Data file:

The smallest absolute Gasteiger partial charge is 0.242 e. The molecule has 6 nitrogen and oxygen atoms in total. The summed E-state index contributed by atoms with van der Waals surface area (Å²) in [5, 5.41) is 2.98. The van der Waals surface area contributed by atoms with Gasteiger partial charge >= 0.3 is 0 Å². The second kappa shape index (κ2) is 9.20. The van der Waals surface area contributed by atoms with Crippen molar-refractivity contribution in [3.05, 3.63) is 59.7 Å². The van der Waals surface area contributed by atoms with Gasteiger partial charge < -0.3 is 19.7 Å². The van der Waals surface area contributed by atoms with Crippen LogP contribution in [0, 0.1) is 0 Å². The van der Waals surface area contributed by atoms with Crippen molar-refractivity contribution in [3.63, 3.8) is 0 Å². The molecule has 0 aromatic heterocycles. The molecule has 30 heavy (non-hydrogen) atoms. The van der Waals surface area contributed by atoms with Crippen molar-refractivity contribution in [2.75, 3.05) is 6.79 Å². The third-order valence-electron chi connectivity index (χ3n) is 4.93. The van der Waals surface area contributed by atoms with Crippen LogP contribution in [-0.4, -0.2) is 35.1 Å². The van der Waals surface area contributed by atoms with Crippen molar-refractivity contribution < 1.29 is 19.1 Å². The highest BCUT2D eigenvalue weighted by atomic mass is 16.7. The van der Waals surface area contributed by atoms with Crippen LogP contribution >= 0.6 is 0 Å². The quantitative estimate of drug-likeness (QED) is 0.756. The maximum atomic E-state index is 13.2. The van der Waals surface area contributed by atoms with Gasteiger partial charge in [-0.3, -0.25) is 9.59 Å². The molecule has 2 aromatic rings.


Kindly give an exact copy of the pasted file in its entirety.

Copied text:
The smallest absolute Gasteiger partial charge is 0.242 e. The molecule has 6 nitrogen and oxygen atoms in total. The summed E-state index contributed by atoms with van der Waals surface area (Å²) in [5, 5.41) is 2.98. The van der Waals surface area contributed by atoms with Gasteiger partial charge >= 0.3 is 0 Å². The second kappa shape index (κ2) is 9.20. The van der Waals surface area contributed by atoms with Crippen molar-refractivity contribution in [3.05, 3.63) is 59.7 Å². The van der Waals surface area contributed by atoms with Gasteiger partial charge < -0.3 is 19.7 Å². The van der Waals surface area contributed by atoms with Crippen LogP contribution in [0, 0.1) is 0 Å². The van der Waals surface area contributed by atoms with Crippen molar-refractivity contribution in [3.63, 3.8) is 0 Å². The molecule has 0 aromatic heterocycles. The molecule has 30 heavy (non-hydrogen) atoms. The van der Waals surface area contributed by atoms with Crippen molar-refractivity contribution in [2.75, 3.05) is 6.79 Å². The third-order valence-electron chi connectivity index (χ3n) is 4.93. The van der Waals surface area contributed by atoms with Crippen LogP contribution in [-0.4, -0.2) is 35.1 Å². The van der Waals surface area contributed by atoms with Crippen molar-refractivity contribution < 1.29 is 19.1 Å². The highest BCUT2D eigenvalue weighted by atomic mass is 16.7. The van der Waals surface area contributed by atoms with Crippen LogP contribution >= 0.6 is 0 Å². The quantitative estimate of drug-likeness (QED) is 0.756. The maximum atomic E-state index is 13.2. The van der Waals surface area contributed by atoms with Gasteiger partial charge in [-0.3, -0.25) is 9.59 Å². The molecule has 2 aromatic rings.